G-23 dies as Kapil Sibal quits and others patch up with Congress

Aurangzeb Naqshbandi
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Kapli Sibal filing Rajya Sabha Nomination as SP-backed Independent candidate

The resignation of former union minister Kapil Sibal from the Congress has also brought down the curtains on the group of 23 dissenters or popularly known as G-23.

While filing his nomination papers on Wednesday for the June 10 Rajya Sabha elections from Uttar Pradesh as a Samajwadi Party candidate, Sibal, 73, announced that he had resigned from the Congress on May 16.

The 23 dissenters had written a joint letter to Congress president Sonia Gandhi on August 7, 2020, seeking internal reforms including organisational elections from top to bottom and an active and visible leadership.

With Sibal's resignation, the G-23 virtually seems to be disbanded given that the Congress leadership had already started a reconciliation process with other key dissidents, including Ghulam Nabi Azad, Anand Sharma, Bhupinder Singh Hooda, and Shashi Tharoor.

The first indication of a rapprochement between the G-23 and the Congress high command came when Hooda's nominee Udai Bhan was appointed the Haryana Congress president.

Then, Azad and Sharma were on Tuesday named as members of the political advisory group under the chairpersonship of Congress president Sonia Gandhi to discuss and deliberate on political issues and challenges before the party.

While announcing the setting up of this and other groups such as a task force for the 2024 Lok Sabha elections, Sonia Gandhi had made it abundantly clear that the political advisory panel would not be a collective decision-making body but help her to get the benefit of the vast experience of senior colleagues.

As of now, the Congress Working Committee (CWC) is the highest decision-making body in the grand old party.

The Congress president had turned down a demand by G-23 or change-seekers to form an all-powerful parliamentary board as envisaged in the party constitution.

Apart from Azad and Sharma, the group has Rahul Gandhi, Mallikarjun Kharge, Ambika Soni, Digvijaya Singh, KC Venugopal and Jitendra Singh.

The eight-member task force has P Chidambaram, Jairam Ramesh, Priyanka Gandhi Vadra, Randeep Singh Surjewala, KC Venugopal, Ajay Maken, Sunil Kanugolu, who had assisted Prashant Kishor in strategising the BJP's campaign in the 2014 Lok Sabha elections, and Mukul Wasnik, another dissident.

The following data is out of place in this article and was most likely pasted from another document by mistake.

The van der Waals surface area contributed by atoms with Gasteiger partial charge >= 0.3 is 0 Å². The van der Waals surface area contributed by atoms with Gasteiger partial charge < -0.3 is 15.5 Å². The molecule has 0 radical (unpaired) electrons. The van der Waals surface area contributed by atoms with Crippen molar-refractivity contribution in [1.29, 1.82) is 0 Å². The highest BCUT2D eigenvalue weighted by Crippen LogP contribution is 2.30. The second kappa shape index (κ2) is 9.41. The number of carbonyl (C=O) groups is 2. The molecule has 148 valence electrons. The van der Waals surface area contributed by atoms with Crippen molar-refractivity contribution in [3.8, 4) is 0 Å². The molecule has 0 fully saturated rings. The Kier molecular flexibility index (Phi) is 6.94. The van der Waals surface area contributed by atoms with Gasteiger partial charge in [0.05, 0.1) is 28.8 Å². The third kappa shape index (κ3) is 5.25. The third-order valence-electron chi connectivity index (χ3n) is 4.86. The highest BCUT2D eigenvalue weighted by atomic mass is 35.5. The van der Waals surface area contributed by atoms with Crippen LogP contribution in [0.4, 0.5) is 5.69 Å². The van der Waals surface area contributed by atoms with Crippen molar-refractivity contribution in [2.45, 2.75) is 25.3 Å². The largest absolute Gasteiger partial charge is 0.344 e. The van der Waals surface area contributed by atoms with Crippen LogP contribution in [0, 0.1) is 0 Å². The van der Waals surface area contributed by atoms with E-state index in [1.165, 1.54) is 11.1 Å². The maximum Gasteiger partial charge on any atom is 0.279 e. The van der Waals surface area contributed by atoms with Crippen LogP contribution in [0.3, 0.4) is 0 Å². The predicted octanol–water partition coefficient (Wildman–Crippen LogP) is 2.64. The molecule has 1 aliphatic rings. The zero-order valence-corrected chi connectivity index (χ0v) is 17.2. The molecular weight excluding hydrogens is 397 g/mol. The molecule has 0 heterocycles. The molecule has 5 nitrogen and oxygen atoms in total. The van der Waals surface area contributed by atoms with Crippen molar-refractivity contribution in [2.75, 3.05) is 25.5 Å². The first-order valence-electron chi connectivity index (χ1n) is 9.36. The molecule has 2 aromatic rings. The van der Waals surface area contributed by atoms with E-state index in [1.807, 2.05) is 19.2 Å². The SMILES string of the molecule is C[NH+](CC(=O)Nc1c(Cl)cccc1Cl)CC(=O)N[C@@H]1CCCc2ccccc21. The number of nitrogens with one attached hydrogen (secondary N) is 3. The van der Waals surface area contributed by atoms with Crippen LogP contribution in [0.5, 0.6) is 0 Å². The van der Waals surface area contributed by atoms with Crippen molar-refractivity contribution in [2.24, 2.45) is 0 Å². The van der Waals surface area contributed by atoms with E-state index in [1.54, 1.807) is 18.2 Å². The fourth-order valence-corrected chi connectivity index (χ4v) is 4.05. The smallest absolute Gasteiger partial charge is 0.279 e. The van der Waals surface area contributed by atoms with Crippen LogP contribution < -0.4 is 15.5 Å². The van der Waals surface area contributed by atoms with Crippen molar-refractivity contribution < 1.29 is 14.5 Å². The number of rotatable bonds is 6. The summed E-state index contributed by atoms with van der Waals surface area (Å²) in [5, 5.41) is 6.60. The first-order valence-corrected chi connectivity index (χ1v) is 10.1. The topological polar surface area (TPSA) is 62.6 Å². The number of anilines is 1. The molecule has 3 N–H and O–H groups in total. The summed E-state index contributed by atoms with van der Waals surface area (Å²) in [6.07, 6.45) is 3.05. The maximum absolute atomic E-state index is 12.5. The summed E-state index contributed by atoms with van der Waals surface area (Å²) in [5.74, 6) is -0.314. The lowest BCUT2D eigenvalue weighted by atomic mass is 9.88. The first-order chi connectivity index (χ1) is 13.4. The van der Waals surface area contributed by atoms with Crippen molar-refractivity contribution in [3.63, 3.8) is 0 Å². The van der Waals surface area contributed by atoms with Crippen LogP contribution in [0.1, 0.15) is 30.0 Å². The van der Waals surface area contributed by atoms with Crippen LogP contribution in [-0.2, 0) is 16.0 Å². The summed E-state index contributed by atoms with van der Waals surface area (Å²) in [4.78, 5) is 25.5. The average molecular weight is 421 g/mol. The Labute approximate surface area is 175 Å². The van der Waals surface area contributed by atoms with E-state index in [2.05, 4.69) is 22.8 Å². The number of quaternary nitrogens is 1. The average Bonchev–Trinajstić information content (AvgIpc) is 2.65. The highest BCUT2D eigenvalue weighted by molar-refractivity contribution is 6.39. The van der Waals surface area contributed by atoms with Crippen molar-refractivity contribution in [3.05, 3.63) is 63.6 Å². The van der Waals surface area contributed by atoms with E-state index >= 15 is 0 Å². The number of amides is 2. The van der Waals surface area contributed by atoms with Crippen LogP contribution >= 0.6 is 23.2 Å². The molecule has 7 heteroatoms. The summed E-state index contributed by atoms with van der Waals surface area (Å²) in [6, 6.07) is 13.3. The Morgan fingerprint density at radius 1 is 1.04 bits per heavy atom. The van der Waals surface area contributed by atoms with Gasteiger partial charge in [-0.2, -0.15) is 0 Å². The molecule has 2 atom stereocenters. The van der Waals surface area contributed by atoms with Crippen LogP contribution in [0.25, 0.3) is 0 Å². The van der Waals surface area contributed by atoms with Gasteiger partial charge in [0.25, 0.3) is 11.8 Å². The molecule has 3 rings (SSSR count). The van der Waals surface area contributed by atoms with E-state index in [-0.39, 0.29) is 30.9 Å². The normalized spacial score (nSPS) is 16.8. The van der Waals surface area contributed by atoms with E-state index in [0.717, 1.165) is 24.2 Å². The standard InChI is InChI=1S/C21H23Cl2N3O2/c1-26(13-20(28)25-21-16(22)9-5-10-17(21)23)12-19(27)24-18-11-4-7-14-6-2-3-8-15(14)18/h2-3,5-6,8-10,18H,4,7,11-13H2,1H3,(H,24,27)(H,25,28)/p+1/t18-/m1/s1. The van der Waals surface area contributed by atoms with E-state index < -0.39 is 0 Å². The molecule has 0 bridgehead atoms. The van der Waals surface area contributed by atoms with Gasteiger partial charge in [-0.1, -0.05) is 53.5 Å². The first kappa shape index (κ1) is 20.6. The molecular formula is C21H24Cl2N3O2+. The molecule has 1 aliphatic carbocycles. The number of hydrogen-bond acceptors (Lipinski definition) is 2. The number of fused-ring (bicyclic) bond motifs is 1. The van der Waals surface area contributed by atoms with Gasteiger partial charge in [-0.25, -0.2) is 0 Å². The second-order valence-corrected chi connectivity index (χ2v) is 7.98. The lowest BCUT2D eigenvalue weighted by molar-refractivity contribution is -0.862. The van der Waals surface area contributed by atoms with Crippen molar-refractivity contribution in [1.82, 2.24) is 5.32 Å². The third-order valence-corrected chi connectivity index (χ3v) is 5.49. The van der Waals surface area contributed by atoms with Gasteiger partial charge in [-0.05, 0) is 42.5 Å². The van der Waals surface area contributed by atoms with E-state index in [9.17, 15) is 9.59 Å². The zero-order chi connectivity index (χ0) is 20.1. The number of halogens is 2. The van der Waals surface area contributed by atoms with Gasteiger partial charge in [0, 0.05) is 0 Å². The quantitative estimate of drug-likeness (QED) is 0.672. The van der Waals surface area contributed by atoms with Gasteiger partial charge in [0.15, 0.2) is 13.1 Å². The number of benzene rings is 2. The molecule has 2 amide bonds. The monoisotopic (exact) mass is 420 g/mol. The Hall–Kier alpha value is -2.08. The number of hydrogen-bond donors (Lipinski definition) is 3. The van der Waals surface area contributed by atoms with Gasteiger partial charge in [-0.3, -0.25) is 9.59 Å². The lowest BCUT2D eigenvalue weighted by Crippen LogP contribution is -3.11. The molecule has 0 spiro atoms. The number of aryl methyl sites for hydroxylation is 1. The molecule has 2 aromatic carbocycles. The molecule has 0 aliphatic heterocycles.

Interestingly, none of the members of this task force is a member of the Lok Sabha. They are either Rajya Sabha members or general secretaries.

Former union minister and another letter writer Shashi Tharoor is part of a central planning group for the coordination of Bharat Jodo Yatra. The other members are Digvijaya Singh, Ravneet Singh Bittu, Sachin Pilot, Jyothimani, KJ George, Pradyut Bordoloi, Jitu Patwari, and Saleem Ahmed.

There is a strong possibility that Azad, Sharma, and Wasnik might be nominated to the Rajya Sabha from different states for the June 10 elections.

If that happens, it will strengthen the perception that the G-23 was formed for personal interests only and not for the benefit of the party.

It was more about the revival of their careers than seeking rejuvenation of the Congress. 

The majority of them had held key posts in the party and the UPA government and were feeling frustrated with the expiry of their Rajya Sabha tenure.

Also, Sibal has become the sixth Congress leader to leave the party in the past six months. Prior to him, Ashwani Kumar, RPN Singh, Shatrughan Sinha, Hardik Patel, and Sunil Jakhar quit the grand old party.

Being the most vocal member of G-23, Sibal's continuation in the Congress had become untenable as the party high command was of the firm view that he had majorly violated the discipline and was repeatedly giving a handle to the opposition to attack the party.

There were demands from Congress leaders and workers from across the country for strict action against him. Had he not quit the party, it was only a matter of time before the Congress leadership would have sacked him.